2nd MMI Web-Seminar – Covid-19: Business Continuity for Infrastructure Development Projects and Construction Equipment Industry
Infrastructure sector is a key driver for the Indian economy. The sector is highly responsible for propelling India’s overall development and enjoys intense focus from Government for initiating policies that would ensure time-bound creation of world class infrastructure in the country.
Infrastructure sector includes power, bridges, dams, roads and urban infrastructure development. India was ranked 44th out of 167 countries in World Bank's Logistics Performance Index (LPI) 2018. India is ranked second in the 2019 Agility Emerging Markets Logistics Index.
Foreign Direct Investment (FDI) received in Construction Development sector (townships, housing, built up infrastructure and construction development projects) from April 2000 to December 2019 stood at US$ 25.37 billion, according to the Department for Promotion of Industry and Internal Trade (DPIIT). India has a requirement of investment worth Rs 50 trillion (US$ 777.73 billion) in infrastructure by 2022 to have sustainable development in the country.
COVID-19 is all over the world. More than 185 geographies have reported a confirmed case of coronavirus and almost everyone on this planet is adversely affected, directly or indirectly from its impact. Needless to say, an event of this scale would bring along many catastrophic consequences- social and economic.
The Indian Government imposed a nationwide lockdown on 25th March, when the number of affected cases were still low compared to other countries. The lockdown has resulted in various infrastructure project sites staring at closure as it is mainly due to an effect on the labor movement due to the lockdown and also due to supply chain disruptions that may contract further as more states enforce COVID-19 lockdown.
Construction halt, revocation of toll collection, labour crunch and severe working capital pressure – these nightmares for any infrastructure company have now become a reality. The infrastructure sector is one of the worst-hit on account on COVID-19 and for some companies, this might even become an existential crisis.
The more imminent challenge for the construction players remains working capital management. In the wake of COVID-19 pandemic, the focus of state and central govt has shifted to the welfare of citizens and hence infrastructure activity has taken a backseat. Infrastructure players are facing a severe liquidity crunch and as bills and dues from govt are not being honoured on one hand and on the other hand companies are striving to maintain steady salary flows to contract labourers and employees. The same has resulted in a stark mismatch in fund inflow and outflow, putting pressure on balance sheets.
The construction equipment industry had showed some signs of recovery in the first two months of 2020 after declining by 15 per cent in 2019. However, due to the Covid-19 pandemic and an unprecedented national lockdown for 6 weeks, it is expected that demand will face major problems. Initial estimates suggest that it may take over six months for the economy to return to normality. According to Off-Highway Research’s revised estimates, the market is expected to decline by 19 per cent in 2020, compared to the previous forecast of 10 per cent growth this year.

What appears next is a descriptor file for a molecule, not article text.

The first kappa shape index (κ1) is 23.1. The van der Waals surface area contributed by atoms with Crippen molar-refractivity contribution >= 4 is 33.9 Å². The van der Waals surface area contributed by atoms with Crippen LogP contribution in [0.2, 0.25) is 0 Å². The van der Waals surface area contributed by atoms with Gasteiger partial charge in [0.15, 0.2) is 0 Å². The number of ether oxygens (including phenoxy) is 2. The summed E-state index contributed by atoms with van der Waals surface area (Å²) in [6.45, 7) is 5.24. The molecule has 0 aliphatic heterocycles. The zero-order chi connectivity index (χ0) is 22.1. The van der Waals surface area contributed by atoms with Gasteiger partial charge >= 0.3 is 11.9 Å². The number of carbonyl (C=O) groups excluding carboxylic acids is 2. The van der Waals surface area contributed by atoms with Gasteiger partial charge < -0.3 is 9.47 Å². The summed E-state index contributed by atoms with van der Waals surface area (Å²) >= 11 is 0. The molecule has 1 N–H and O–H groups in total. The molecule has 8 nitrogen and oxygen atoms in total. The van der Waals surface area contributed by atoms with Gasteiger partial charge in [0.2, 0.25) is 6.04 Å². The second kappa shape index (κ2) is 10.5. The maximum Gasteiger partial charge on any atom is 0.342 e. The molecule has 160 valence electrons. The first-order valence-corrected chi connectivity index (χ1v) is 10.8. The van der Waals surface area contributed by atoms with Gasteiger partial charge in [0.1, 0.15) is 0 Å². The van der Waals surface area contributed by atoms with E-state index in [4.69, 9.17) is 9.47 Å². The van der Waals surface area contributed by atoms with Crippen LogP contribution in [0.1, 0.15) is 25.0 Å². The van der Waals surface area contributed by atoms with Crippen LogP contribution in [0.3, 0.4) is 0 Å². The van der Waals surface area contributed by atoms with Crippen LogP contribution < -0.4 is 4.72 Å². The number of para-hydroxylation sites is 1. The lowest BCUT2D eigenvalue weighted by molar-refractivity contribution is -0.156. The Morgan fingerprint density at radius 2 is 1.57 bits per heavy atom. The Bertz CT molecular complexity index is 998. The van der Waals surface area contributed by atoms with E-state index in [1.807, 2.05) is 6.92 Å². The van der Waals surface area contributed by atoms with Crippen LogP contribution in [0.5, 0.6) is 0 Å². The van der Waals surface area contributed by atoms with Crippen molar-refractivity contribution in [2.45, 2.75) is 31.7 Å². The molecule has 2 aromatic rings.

India lost 10.7% of the production of construction equipment as compared to the wotld average of 4.9 %. This data represents lost production due solely to full factory shutdowns. It does not reflect any losses of output due to partial closures, reduced shift patterns, reduced component supply, the impact of social distancing or other measures.
According to KPMG, total construction projects worth more than Rs 59 lakh crore are under development, most of which would have been impacted severely by COVID-19. The Indian construction sector employs over 49 million people, close to 12 percent of the nation’s working population. Further, it has a multiplier effect on nearly 250 allied industries. Apart from providing employment to millions this infrastructure activity connects and accelerates economic momentum between large hubs of economic activity and the centres that lie in between.
In this context, Messe Muenchen India, the organizer of bauma CONEXPO INDIA, organized a Web-Seminar on – "Covid-19: Business Continuity for Infrastructure Development Projects and Construction Equipment Industry” on Friday, April 15, 2020, in association with ICEMA and AEM.
In the presence of the Guest of Honour, Honourable Minister General V.K Singh, Minister of State for Road Transport and Highways, Govt of India, the session was moderated by Mr. Rajesh Nath, Managing Director, VDMA India and joined by esteemed panelists as follows:
Mr Sandeep Singh-President ICEMA, Managing Director - TATA Hitachi
Mr. Arvind Garg, Executive VP and Head Const & Mining Machinery at Larsen & Tubro Ltd.
Mr. Deepak Garg, Managing Director at Sany Heavy Industry India Pvt Ltd
Mr. Sakthikumar, Managing Director at Schwing Stetter India,
Mr. Devendra Kumar Vyas, Managing Director, Srei Equipment Finance Limited
Mr Sorab Agarwal, Executive Director, Action Construction Equipment Ltd,
In the Union Budget the government had launched Rs 103 trillion infra projects to augment India's infrastructure and create jobs. Ministry of Road Transport & Highways (MoRTH) is one of the important baselines for revival of the Indian economy. In this perspective, Honourable Minister General V.K Singh, Minister of State for Road Transport and Highways, Govt of India, pointing out the criticality of the situation, mentioned that the government is taking necessary steps to ensure money comes in the hands of the contractors, machine makers, material manufacturers and other stake holders, such that businesses can go on.